Herbalist Walk: Plant Power and Properties

I attended a talk (and walk) at Canons Park, London, with herbalist Vasha at Vanaspati Herbal Medicine.

Herbal medicine has been used for hundreds of years and is derived from many plants and trees around us.



The explanations of medicinal properties of herbs in this article is for information purposes only. Always have a consultation with a professionally qualified herbalist before taking herbal remedies. Some herbs can be toxic and all herbal medicine preparations must undergo strict quality controls.


Plantago lanceolata:

This humble plant (also called ribwort) grows spontaneously in grassy areas; you use the leaf, which is full of mucilage, for throat and lung infections and for gut problems like constipation. You can make a tea, good for stomach ulcers. For first aid: bruise a leaf and tie it around the cut like a plaster. Good for insect bites, simply mash it up and apply to the affected area.












Crataegus or thornapple is rich in tannins and is very astringent. Bark has the most medicinal properties. Hawthorn can cause constipation, so it is only recommended in low doses. The powdered bark is used for hemorrhoids and for sore throats. Also used for diarrhea and eczema (for wet eczema the powder is mixed with aloe vera gel). In herbal medicine you use leaves, flowers, bark and berries. Good for heart conditions, high blood pressure, angina. Full of flavonoids, it strengthens blood vessels, heart valves and the valves in blood vessels. It regulates blood pressure (both low and high). You can use the young leaves in salads.



Used for arthtitis, it creates an immune response. Useful for addictive behaviours (eg stop smoking) because it’s detoxing and mineralising. Nettle is a natural diuretic and tonic and it cleanses blood and liver. Rich in iron, calcium, potassium, magnesium (useful for heavy periods). It also has a deodorising effect: nettle tea can be used for strong body odour. Nettle seed is used for kidney problems and cystitis while the root is used for prostate problems. Pick young nettle leaves during spring and dry them to make nettle tea.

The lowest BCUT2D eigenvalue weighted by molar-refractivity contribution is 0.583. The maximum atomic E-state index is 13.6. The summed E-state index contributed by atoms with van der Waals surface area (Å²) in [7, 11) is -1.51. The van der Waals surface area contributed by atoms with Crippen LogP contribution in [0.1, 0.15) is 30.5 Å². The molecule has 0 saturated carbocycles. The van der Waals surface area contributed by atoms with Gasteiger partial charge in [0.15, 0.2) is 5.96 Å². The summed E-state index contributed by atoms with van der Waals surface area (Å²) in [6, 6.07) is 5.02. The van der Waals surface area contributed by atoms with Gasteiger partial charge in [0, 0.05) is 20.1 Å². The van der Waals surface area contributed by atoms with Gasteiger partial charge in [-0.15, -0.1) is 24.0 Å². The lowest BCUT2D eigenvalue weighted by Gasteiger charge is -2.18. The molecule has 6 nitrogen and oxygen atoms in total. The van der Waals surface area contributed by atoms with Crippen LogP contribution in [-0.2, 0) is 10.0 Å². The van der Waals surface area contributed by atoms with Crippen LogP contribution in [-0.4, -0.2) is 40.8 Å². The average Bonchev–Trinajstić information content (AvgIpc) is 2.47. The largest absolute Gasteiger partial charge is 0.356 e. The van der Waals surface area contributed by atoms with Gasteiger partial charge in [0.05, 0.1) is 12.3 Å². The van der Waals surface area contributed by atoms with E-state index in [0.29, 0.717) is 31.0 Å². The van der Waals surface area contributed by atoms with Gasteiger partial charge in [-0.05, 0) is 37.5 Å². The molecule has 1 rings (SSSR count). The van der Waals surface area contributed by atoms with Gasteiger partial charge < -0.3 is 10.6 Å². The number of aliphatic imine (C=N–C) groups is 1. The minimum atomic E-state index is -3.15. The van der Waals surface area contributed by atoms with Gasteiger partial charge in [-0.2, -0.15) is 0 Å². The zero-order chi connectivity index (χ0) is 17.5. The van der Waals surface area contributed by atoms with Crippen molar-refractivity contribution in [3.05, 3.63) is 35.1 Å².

Lavender belongs to the mint family, and has a square stem. Dried, lavender helps sleep.




Good for prostate issues and urinary tract problems.



Also called Lady’s Mantle, alchemilla vulgaris is used for women’s conditions like heavy bleeding and period pain. Drops of the purest water filters from the roots up through the plant and is used in skincare.



Rosemary is good for circulation, particularly for memory, tinnitus, varicose veins, cold hands, liver; has antiseptic and antibacterial properties (it was used to preserve meat in ancient times to kill bacteria).

Helps digestion and has similar properties to gingko. Encourages hair growth and shine, works well with nettle.




Sambucus or elderflower makes a delicious cordial (see elderflower cordial recipe). Elderflower berries can make a good antiviral gel, full of vitamin C. Elderflower has antibacterial properties and can be used for bronchitis, colds, flu. Flowers help to reduce a fever. Pick flowers in May and don’t pick low branches as they can be more polluted and mistaken for similar flowers that can be toxic.


Lime tree:

Tilia or lime blossom is good for sleep, stress and anxiety. It also lowers blood pressure. Often used together with hawthorn.



Gingko biloba:

Good for blood circulation, particularly beneficial for brain function: in fact, the name Biloba may refer to the two lobes of the brain. Tests are underway for the use of gingko biloba in the treatment for dementia. Because of its blood circulation boosting properties and antioxidants content, gingko is used for asthma, allergies and tinnitus. It is the oldest living tree (also called living fossil) and it survived the bombings in Hiroshima. Useful for cases of chronic fatigue. Warning: can interfere with blood thinning medication.



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